You can jazz up your documents — or make them a little more serious — with different fonts. To a computer user, font means typeface — what the text characters look like. Although professional typographers will scream at my generalization, I’ll go with that definition for now.
Tens of thousands of different fonts are available for the Macintosh. You don’t want to use the same font for both a garage-sale flyer and a résumé, right? Luckily for you, OS X comes with hundreds of fonts. Some are pretty predictable, such as Times New Roman (the font of this paragraph), but OS X gives you some artsy ones, too, such as Brush Script. If you really get into fonts, you can buy single fonts and font collections anywhere you can buy software. Plenty of shareware and public-domain fonts are also available from online services and user groups. Some people have thousands of fonts. (Maybe they need to get out more.)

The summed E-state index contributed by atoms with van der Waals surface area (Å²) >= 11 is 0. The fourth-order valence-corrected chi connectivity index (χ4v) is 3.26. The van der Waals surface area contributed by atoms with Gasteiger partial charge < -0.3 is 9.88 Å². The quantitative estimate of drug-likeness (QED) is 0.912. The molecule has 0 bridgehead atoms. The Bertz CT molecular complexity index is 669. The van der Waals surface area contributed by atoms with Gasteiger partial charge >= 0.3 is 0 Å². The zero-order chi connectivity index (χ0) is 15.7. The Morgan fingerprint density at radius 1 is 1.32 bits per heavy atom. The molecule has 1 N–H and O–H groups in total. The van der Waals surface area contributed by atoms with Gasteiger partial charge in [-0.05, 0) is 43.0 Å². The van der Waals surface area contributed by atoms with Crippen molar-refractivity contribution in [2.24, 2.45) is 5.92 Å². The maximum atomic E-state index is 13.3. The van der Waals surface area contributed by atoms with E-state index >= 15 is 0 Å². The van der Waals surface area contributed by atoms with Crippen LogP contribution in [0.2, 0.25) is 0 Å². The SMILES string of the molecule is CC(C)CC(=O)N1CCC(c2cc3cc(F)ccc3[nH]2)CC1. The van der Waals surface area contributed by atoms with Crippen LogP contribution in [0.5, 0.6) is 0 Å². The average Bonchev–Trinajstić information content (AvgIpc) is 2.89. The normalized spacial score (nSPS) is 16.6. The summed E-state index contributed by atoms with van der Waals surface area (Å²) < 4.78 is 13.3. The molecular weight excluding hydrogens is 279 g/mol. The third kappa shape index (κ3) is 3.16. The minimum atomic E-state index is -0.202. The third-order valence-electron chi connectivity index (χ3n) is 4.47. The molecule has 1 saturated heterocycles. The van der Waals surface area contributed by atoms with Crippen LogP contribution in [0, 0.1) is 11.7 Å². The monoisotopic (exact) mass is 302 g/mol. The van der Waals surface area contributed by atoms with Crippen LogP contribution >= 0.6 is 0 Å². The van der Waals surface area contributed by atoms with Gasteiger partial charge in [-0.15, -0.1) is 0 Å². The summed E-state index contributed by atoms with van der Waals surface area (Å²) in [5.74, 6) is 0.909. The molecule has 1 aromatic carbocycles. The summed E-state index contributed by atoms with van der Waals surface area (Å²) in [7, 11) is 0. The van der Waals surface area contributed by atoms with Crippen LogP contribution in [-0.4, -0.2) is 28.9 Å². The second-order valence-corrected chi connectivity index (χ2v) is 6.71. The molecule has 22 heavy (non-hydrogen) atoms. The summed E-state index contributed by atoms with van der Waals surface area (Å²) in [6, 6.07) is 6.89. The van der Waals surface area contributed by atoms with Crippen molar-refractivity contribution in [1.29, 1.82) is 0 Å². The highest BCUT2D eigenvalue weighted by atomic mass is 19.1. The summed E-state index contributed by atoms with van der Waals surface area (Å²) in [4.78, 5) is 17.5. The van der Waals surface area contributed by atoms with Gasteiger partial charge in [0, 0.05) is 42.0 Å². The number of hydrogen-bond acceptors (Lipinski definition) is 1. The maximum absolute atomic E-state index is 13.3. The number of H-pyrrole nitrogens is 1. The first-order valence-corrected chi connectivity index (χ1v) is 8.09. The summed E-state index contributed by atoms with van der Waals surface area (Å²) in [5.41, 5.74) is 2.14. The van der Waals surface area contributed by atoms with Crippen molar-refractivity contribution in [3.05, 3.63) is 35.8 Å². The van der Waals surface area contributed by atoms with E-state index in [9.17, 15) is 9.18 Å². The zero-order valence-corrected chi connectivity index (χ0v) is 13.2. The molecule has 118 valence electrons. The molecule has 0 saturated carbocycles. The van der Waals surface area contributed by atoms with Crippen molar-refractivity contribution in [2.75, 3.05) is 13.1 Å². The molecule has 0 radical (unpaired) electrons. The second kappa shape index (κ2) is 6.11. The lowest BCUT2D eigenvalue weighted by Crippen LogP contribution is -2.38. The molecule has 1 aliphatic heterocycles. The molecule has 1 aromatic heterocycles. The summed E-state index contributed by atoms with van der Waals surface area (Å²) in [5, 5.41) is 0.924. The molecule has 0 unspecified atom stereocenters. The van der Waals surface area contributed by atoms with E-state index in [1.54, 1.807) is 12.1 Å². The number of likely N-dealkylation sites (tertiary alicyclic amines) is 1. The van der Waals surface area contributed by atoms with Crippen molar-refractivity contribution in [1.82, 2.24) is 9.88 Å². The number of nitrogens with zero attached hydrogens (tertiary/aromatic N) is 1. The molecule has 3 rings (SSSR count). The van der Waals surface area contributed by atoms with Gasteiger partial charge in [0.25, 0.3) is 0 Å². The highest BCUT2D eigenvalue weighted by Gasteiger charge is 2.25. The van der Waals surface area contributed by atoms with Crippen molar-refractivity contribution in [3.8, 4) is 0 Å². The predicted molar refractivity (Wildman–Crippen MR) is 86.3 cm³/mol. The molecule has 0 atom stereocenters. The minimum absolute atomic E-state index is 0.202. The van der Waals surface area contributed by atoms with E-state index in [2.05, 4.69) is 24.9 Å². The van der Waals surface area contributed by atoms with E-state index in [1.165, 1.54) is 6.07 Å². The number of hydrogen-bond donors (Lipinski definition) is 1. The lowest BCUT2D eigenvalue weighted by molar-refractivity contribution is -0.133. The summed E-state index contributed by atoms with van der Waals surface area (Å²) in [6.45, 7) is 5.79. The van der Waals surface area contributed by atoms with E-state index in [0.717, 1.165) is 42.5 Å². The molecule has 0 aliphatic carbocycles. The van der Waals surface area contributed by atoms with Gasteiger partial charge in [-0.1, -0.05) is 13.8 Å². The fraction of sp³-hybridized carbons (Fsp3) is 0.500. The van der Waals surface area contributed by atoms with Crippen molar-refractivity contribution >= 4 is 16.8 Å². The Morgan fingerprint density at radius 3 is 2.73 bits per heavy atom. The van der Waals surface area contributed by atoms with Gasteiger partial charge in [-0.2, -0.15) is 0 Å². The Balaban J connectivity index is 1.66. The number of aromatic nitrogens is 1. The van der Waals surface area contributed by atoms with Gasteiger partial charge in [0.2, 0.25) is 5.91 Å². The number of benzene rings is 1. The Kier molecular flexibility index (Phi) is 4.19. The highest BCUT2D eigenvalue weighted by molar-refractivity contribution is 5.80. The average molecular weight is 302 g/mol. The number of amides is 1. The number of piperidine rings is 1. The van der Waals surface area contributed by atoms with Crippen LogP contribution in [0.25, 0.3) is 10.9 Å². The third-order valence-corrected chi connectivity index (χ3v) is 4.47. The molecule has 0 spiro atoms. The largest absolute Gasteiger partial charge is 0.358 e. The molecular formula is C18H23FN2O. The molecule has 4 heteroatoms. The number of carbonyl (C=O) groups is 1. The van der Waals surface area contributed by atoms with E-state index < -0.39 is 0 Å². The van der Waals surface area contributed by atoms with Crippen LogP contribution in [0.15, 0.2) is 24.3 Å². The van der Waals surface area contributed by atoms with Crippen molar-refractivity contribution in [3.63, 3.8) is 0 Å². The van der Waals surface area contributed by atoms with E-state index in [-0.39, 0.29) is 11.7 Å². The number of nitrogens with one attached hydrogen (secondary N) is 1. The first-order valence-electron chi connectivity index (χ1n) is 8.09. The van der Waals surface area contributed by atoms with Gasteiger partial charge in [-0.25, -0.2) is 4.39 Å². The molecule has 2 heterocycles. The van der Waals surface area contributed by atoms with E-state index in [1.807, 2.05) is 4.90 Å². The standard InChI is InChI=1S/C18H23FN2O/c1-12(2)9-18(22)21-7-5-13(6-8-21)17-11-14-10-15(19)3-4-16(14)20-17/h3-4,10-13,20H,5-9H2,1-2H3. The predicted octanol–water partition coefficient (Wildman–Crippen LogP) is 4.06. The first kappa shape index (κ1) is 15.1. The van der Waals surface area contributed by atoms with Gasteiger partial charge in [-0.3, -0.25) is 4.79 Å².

The preinstalled fonts live in two different folders, both called Fonts. One is in the Library folder at root level on your hard drive; the other is in the Library subfolder within the System folder.